Impala is a giant step toward an era of highly cost-effective interactive analytics for Hadoop-based Big Data.
We’ve been collaborating with Cloudera on Impala since its early stages, actively testing functionality, recommending enhancements, reviewing roadmaps, and sharing performance results. We’re especially enthusiastic because we see the launch of Impala as a giant step toward an era of highly cost-effective interactive analytics for Apache Hadoop-based Big Data, at speeds previously not possible.
This week represents quite a milestone for Cloudera and, at least we’d like to believe, the Hadoop ecosystem at large: the general availability release of Cloudera Impala. Since we launched the Impala beta program last fall, I’ve been fortunate enough to work with many of the 40+ early adopters who’ve been testing this near-real-time SQL-on-Hadoop engine in an effort to learn about their use cases and keep tabs on early experiences with the tool.
Customers running Impala today span a variety of industries, from large biotech company to online travel provider to digital advertiser to major financial institution, and each one has a unique use case for Impala. Stay tuned to learn more about their various use cases.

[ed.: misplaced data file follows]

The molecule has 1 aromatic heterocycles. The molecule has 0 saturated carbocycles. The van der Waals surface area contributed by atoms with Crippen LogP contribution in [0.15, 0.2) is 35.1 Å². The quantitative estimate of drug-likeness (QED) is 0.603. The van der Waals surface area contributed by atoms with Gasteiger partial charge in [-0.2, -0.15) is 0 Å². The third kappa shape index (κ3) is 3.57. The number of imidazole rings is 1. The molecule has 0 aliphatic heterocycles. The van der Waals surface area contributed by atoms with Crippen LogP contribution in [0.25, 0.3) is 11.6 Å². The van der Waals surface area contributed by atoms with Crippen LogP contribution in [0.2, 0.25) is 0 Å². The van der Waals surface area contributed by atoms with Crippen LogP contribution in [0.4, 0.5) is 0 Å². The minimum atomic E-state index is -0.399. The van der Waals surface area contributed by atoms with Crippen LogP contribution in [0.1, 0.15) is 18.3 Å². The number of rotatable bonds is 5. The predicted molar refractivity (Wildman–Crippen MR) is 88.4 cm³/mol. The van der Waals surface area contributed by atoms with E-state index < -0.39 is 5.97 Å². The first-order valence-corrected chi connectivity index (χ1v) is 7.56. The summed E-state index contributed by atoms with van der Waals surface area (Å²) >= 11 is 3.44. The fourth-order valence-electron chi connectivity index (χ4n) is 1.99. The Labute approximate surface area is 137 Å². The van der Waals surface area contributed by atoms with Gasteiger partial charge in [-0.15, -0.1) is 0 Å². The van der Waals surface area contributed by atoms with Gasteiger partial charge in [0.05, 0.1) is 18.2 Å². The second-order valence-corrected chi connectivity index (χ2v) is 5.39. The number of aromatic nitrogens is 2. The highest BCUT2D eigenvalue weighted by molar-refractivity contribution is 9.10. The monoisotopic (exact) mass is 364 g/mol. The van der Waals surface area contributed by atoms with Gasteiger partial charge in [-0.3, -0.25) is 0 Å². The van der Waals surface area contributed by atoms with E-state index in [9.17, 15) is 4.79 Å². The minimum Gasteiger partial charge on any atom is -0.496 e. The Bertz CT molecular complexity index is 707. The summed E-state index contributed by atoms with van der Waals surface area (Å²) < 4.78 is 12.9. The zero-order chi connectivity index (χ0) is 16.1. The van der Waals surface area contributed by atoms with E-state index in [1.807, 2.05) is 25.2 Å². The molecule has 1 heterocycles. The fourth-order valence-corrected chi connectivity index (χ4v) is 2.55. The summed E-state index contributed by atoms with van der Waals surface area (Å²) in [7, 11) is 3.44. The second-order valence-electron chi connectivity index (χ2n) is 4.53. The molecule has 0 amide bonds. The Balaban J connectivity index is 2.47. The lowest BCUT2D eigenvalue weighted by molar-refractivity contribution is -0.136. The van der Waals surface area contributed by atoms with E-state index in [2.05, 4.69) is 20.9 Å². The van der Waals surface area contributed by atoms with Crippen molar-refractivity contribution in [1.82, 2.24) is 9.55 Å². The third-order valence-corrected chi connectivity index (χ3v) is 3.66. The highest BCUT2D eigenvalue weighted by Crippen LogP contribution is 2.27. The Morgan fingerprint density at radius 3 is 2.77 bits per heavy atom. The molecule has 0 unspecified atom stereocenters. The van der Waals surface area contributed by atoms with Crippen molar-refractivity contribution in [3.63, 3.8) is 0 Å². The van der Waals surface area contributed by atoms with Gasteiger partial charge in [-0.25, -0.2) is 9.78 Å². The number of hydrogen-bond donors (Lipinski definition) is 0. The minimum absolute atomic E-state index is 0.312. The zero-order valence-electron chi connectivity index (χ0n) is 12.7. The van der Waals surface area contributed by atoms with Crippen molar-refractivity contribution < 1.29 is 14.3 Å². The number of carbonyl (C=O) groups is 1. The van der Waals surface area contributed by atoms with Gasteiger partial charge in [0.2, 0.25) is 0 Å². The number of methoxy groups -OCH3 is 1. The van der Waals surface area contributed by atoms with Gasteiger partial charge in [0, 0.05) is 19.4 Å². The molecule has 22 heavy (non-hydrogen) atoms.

This week, I’d like to highlight Six3 Systems’ Wayne Wheeles (also a Champion of Big Data), who has been working with Impala to improve cyber security solutions, in particular the open source SherpaSurfing product.
On Monday April 29, Cloudera announced a strategic alliance with SAS. As the industry leader in business analytics software, SAS brings a formidable toolset to bear on the problem of extracting business value from large volumes of data.
Over the past few months, Cloudera has been hard at work along with the SAS team to integrate a number of SAS products with Apache Hadoop, delivering the ability for our customers to use these tools in their interaction with data on the Cloudera platform. In this post, we will delve into the major mechanisms that are available for connecting SAS to CDH, Cloudera’s 100% open-source distribution including Hadoop.
SAS/ACCESS to Hadoop
SAS/ACCESS provides the ability to access data sets stored in Hadoop in SAS natively. With SAS/Access to Hadoop: